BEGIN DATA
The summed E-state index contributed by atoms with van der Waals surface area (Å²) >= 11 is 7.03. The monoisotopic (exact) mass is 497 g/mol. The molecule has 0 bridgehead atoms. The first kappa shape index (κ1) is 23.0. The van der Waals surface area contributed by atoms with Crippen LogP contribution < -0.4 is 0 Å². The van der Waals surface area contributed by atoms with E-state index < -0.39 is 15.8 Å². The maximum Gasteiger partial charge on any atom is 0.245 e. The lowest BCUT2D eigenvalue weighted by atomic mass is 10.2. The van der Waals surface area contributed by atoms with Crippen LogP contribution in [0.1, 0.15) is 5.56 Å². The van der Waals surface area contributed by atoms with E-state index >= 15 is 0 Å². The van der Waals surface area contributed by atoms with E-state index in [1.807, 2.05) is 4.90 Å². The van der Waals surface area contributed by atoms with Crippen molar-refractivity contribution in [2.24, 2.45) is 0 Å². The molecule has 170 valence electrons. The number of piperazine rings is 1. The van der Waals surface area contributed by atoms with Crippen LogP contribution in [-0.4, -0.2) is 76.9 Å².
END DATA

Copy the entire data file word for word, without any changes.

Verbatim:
The summed E-state index contributed by atoms with van der Waals surface area (Å²) >= 11 is 7.03. The monoisotopic (exact) mass is 497 g/mol. The molecule has 0 bridgehead atoms. The first kappa shape index (κ1) is 23.0. The van der Waals surface area contributed by atoms with Crippen LogP contribution < -0.4 is 0 Å². The van der Waals surface area contributed by atoms with E-state index < -0.39 is 15.8 Å². The maximum Gasteiger partial charge on any atom is 0.245 e. The lowest BCUT2D eigenvalue weighted by atomic mass is 10.2. The van der Waals surface area contributed by atoms with Crippen LogP contribution in [0.1, 0.15) is 5.56 Å². The van der Waals surface area contributed by atoms with E-state index >= 15 is 0 Å². The van der Waals surface area contributed by atoms with E-state index in [1.807, 2.05) is 4.90 Å². The van der Waals surface area contributed by atoms with Crippen molar-refractivity contribution in [2.24, 2.45) is 0 Å². The molecule has 170 valence electrons. The number of piperazine rings is 1. The van der Waals surface area contributed by atoms with Crippen LogP contribution in [-0.4, -0.2) is 76.9 Å².